Given the approximately equal P1 density of both the sample S1 and S2, we simulate the the dynamics of a single NV defect surrounded by NP1s = {300, 225, 75} P1 centres for the groups ν = {1/3, 1/4, 1/12}, respectively. In the polarization protocol, we choose Γp = 0.1 μs−1 for S1 and Γp = 0.25 μs−1 for S2. The subsequent polarization dynamics of the NV centre is given by the difference in populations between the \(|0\rangle \) and \(|-1\rangle \) states. For the ν {1/3, 1/4} groups of S1, we observe excellent agreement with the experimental data for over four orders of magnitude in τp and throughout then entire experimental timescale using γ = 0.5 μs−1. For the ν = 1/12 group of S1, we observe good agreement, albeit with a smaller range of τp and using γ = 1.5 μs−1. We believe this discrepancy arises from a much larger separation between the strength of the on-site fields and the flip-flop rate of the ensemble. For the ν = 1/3 group of S2, we also observe excellent agreement throughout the entire dynamics, where we use γ = 0.3 μs−1. The agreement observed in the NV polarization decay in both samples gives us confidence that our semiclassical model can capture the polarization dynamics in the sample and provide an accurate calculation of the diffusive properties of the spin ensemble

Source data.

Extended Data Fig. 6 Summary of extraction of diffusion coefficient.

ac, Extraction of diffusion coefficient of sample S2 at low temperature. a, Growth of \(\langle {r}^{2}\rangle \) for different system sizes N and the infinite system scaling (black line). b, Finite size scaling of \(\langle {r}^{2}\rangle \) to N → ∞ assuming a linear in L−1N−1/3 correction for representative values of t. c, Fitting the early-time growth of \(\langle {r}^{2}\rangle \) up to different times Tmax [30, 300] leads to slightly different values of the diffusion coefficient, whether including a constant offset (light blue) or not (dark blue). Considering the fit without an offset, the final diffusion coefficient is taken to be the average with an uncertainty given by half the range of diffusion coefficients. d, For the different experimental conditions using the parameters discussed in Methods, we extract the diffusion coefficient from the growth of \(\langle {r}^{2}\rangle \), which is in great agreement with the experimentally extracted values after correcting for the non-Gaussian polarization profile (Table 1)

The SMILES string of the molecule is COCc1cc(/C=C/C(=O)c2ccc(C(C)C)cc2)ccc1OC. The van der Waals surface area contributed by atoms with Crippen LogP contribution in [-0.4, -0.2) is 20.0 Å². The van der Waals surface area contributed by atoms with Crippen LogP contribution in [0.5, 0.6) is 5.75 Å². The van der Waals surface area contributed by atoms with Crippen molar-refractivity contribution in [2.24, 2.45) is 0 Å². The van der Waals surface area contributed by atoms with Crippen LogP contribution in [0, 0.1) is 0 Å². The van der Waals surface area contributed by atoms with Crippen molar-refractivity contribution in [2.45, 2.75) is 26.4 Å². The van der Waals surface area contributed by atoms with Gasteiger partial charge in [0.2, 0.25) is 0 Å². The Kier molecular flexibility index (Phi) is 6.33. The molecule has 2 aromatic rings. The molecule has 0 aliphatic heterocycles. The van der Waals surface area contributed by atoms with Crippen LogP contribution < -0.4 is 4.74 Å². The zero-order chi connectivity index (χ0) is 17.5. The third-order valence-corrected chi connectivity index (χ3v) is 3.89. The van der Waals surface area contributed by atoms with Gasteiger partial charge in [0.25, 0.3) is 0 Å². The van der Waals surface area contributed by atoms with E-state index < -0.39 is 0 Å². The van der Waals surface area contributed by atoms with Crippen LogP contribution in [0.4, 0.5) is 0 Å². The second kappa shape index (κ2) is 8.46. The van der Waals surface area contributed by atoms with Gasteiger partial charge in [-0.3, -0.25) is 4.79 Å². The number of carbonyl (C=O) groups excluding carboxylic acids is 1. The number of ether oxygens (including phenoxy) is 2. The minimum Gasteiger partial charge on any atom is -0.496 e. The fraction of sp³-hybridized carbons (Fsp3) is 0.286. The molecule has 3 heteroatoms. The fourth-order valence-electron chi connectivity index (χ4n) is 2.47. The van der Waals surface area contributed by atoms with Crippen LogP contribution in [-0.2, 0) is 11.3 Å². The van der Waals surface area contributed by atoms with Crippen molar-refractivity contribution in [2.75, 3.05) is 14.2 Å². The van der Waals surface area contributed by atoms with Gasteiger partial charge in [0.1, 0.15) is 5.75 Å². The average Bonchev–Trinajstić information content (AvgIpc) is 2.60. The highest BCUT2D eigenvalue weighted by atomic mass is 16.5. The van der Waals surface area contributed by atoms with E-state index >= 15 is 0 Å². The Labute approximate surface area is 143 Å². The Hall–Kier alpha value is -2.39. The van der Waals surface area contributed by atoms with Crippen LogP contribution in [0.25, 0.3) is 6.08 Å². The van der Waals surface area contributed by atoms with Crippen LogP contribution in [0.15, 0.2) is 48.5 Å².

Source data.

Extended Data Fig. 7 Determination of the length scale \({\ell }\).

Extracted \({\ell }\) for different samples and different P1 groups as a function of the early time cut-off tmin. Averaging over the last three data points, where the \({\ell }\) are consistent, yields the reported value of \({\ell }\). The red dashed line corresponds to the final value and the shaded area is the associated uncertainty

Source data.

Extended Data Fig. 8 Long-range modification to conventional diffusion.

The presence of a long-range k3-term parametrically modifies the approach, \({A}_{{\rm{p}}}(t)={S}_{{\rm{p}}}(t)-{(4{\rm{\pi }}Dt)}^{-3/2}\), to the late-time Gaussian fixed point, as high-lighted in a three-dimensional, disorder-less numerical simulation, with lattice constant a and diffusion coefficient D

Source data.

Extended Data Fig. 9 Fitting of experimental data with different modifications to diffusion equation.

Fitting of the diffusive description with different terms and fixed T1 = 2.6 ms in sample S2 with τp = 30 μs. Different columns represent fitting to a different range of the data (highlighted by the red shaded region). The inclusion of more terms in the diffusive description allows for a better fit of the data; however, the improvement in the fitting range is only significant when the fitting regimes includes early time data (30 μs), as highlighted in the second row of the relative residuals. All data are presented with logarithmically spaced y axis, except in the grey shaded region where a linear regime is used to highlight the fluctuations of the residuals around 0. Fits in Fig. 1b correspond to the third column

Source data.

Extended Data Table 1 Extracted \({\ell }\) from the spin polarization dynamics for the different sample considered (S1 and S2) and the different P1 subgroups

Supplementary information

Supplementary Information

This file contains Supplementary Discussion, including Supplementary Figs. 1–10, and additional references.

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Zu, C., Machado, F., Ye, B. et al. Emergent hydrodynamics in a strongly interacting dipolar spin ensemble. Nature 597, 45–50 (2021).